Home / News / News archive / 2010 / October 2010 / Flash floods bring misery to the east of Indonesia

You can choose to sponsor a child in 149 SOS Children's Villages across 20 Asian countries, from Sri Lanka, India, and Pakistan to Vietnam, China and the Philippines. Our sponsors provide a family and a mother's love, as well as education, healthcare and everything a child needs for the very best start in life. … more about our charity work in Asia

Flash floods bring misery to the east of Indonesia

Across the eastern province of Papua in Indonesia, flash floods have caused the deaths of at least 145 people and forced over 4,600 to flee their homes. Papua is a mountainous area and the floods have caused damage to an already poor infrastructure. Roads have been blocked by mud and landslides and bridges have collapsed. The blockages have been hampering the efforts of relief agencies to reach the worst-affected areas.

In the western half of Papua, the Wasior district has no electricity and medical centres are struggling to cope. More than 800 people have been reported injured across the region. The local airport has also been submerged by mud, around a metre in depth, so only the smallest planes have been able to bring in relief supplies. As a result, emergency food and water is being sent by boat and helicopter. Continual rain is also making the work of rescue teams incredibly difficult as they search for survivors. One woman said where bodies had not yet been recovered, there is the smell of rotting corpses.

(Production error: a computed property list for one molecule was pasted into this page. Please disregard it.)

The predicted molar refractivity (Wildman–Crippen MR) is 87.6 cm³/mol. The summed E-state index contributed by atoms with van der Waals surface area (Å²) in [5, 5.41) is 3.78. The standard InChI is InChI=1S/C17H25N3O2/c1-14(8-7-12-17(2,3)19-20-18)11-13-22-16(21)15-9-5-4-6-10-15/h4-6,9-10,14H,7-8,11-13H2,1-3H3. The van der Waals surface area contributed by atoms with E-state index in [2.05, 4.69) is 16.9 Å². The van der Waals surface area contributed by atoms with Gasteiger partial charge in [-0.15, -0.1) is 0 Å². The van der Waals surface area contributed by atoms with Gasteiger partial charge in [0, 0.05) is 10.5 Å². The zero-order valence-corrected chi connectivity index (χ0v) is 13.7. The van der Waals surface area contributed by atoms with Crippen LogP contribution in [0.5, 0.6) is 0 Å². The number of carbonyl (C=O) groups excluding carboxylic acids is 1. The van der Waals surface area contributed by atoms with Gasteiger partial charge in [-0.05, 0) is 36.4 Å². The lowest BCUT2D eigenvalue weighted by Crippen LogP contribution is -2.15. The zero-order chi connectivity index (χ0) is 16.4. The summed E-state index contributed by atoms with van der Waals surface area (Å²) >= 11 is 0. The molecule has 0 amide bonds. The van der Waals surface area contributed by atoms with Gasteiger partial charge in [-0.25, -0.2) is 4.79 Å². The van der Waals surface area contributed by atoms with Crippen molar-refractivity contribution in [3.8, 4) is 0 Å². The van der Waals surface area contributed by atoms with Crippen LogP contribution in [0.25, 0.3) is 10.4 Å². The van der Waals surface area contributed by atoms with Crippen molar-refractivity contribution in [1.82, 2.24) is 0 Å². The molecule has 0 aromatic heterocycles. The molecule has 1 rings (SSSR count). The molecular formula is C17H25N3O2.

According to the Indonesian Red Cross, over 100 people are still missing across the region, many in the Teluk Wondama district, where floods and landslides struck homes after a river burst its banks. The National Search and Rescue Agency, as well as the military, have been sent to help deal with the disaster and navy vessels have been deployed to carry tents, food and medical supplies. Evacuation centres have also been set up for those at risk from further flooding.

Forestry experts have been asked to investigate the area by the Indonesian government, which believes that illegal logging may be to blame for the widespread damage caused by the flooding. Recently, the government has appointed Kuntoro Mangkusubroto to head up Indonesia’s new REDD agency, the organisation encompassing 58 nations set up to halve deforestation globally by 2020. Mr Mangkusubroto is currently Indonesia’s most respected official, after he oversaw the redevelopment of Aceh following the tsunami. His appointment signals a new commitment in Indonesia to the saving of the rainforests. In May, the government announced a two-year moratorium on commercial deforestation and in response, Norway pledged 1 billion dollars towards REDD in Indonesia. Funding and organisation to tackle illegal logging is desperately needed. Action may come too late for those who have lost their lives through the landslides in Papua. But in the future, the vital work of saving trees may ensure other Indonesians do not suffer a similar fate.

Laurinda Luffman signature